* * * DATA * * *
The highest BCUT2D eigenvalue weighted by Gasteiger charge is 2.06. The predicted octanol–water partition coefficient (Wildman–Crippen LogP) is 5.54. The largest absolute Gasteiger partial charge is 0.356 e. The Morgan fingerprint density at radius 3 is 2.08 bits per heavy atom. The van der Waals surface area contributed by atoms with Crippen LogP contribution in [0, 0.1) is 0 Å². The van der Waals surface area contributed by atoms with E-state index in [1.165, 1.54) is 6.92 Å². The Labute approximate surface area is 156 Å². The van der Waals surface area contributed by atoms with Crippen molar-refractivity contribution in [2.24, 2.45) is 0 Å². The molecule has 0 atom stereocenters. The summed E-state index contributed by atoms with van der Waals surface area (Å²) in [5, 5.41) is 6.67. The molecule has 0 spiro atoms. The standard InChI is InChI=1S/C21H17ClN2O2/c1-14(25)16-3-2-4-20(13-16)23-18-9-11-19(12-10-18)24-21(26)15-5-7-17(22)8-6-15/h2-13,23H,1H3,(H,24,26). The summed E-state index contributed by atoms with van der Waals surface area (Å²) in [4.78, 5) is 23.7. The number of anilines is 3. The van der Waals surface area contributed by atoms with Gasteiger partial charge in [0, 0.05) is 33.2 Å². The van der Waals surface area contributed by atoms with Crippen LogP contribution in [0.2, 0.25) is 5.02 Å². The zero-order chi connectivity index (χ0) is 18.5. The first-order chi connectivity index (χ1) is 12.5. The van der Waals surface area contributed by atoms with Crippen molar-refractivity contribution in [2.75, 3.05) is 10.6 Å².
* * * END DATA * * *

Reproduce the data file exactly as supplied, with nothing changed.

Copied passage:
The highest BCUT2D eigenvalue weighted by Gasteiger charge is 2.06. The predicted octanol–water partition coefficient (Wildman–Crippen LogP) is 5.54. The largest absolute Gasteiger partial charge is 0.356 e. The Morgan fingerprint density at radius 3 is 2.08 bits per heavy atom. The van der Waals surface area contributed by atoms with Crippen LogP contribution in [0, 0.1) is 0 Å². The van der Waals surface area contributed by atoms with E-state index in [1.165, 1.54) is 6.92 Å². The Labute approximate surface area is 156 Å². The van der Waals surface area contributed by atoms with Crippen molar-refractivity contribution in [2.24, 2.45) is 0 Å². The molecule has 0 atom stereocenters. The summed E-state index contributed by atoms with van der Waals surface area (Å²) in [5, 5.41) is 6.67. The molecule has 0 spiro atoms. The standard InChI is InChI=1S/C21H17ClN2O2/c1-14(25)16-3-2-4-20(13-16)23-18-9-11-19(12-10-18)24-21(26)15-5-7-17(22)8-6-15/h2-13,23H,1H3,(H,24,26). The summed E-state index contributed by atoms with van der Waals surface area (Å²) in [4.78, 5) is 23.7. The number of anilines is 3. The van der Waals surface area contributed by atoms with Gasteiger partial charge in [0, 0.05) is 33.2 Å². The van der Waals surface area contributed by atoms with Crippen LogP contribution in [0.2, 0.25) is 5.02 Å². The zero-order chi connectivity index (χ0) is 18.5. The first-order chi connectivity index (χ1) is 12.5. The van der Waals surface area contributed by atoms with Crippen molar-refractivity contribution in [2.75, 3.05) is 10.6 Å².